To describe these hats accurately it somewhat difficult. They were black and had a brim similar to a cowboy hat, along with a string to tighten under our chins. On one side of the hat, the brim was pushed up and attached to the top of the hat in what I can only liken to something the Three Musketeers once wore. Within the fold created by the brim, we were given a red “plume” to jam into place before each performance. The trick with the plume was to make sure that it curved the right way to avoid putting out the eye of the person marching next to you.

Here is my artistic vision of the uniform as apparently I would not allow my parents to photograph the real thing:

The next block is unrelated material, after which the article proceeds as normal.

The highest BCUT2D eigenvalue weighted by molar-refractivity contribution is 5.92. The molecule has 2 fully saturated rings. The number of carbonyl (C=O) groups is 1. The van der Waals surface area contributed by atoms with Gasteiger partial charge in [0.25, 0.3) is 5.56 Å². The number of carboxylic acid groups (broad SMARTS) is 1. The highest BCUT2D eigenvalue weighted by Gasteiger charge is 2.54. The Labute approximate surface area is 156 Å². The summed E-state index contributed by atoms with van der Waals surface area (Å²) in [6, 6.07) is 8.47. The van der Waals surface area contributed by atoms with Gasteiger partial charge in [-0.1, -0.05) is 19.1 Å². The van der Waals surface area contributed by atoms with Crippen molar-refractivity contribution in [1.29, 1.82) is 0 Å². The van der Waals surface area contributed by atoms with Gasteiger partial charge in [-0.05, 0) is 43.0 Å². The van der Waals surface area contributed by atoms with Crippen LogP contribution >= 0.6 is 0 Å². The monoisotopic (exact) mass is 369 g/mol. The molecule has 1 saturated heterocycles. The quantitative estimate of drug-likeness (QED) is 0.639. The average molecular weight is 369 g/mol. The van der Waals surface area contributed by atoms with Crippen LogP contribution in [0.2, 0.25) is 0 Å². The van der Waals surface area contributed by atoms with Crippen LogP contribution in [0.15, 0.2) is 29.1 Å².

All in all, I’m sure we were a sight to behold. Essentially, the end result was that we found ourselves dressed in outfits that allowed for no ventilation whatsoever for any part of our bodies. The tight fitting hats had leather-like bands around the inside to keep them in place. These bands also served as sweet sweat generators that left us with wet hair within seconds of putting them on.

Why am I sharing this story with you? Probably selfish reasons, I suppose. On the radio this morning I heard that this weekend we are supposed to have weather akin to the squishy hot ridiculousness of last week. From my previous entries, I think I’ve been clear about my feelings about hot weather, but it’s sometimes nice to have a little perspective on the subject. I will therefore endeavor to use my Jedi mind control to think of my sufferings from the band uniform when I feel that the heat is unbearable. It could always be worse. I could be wearing polyester.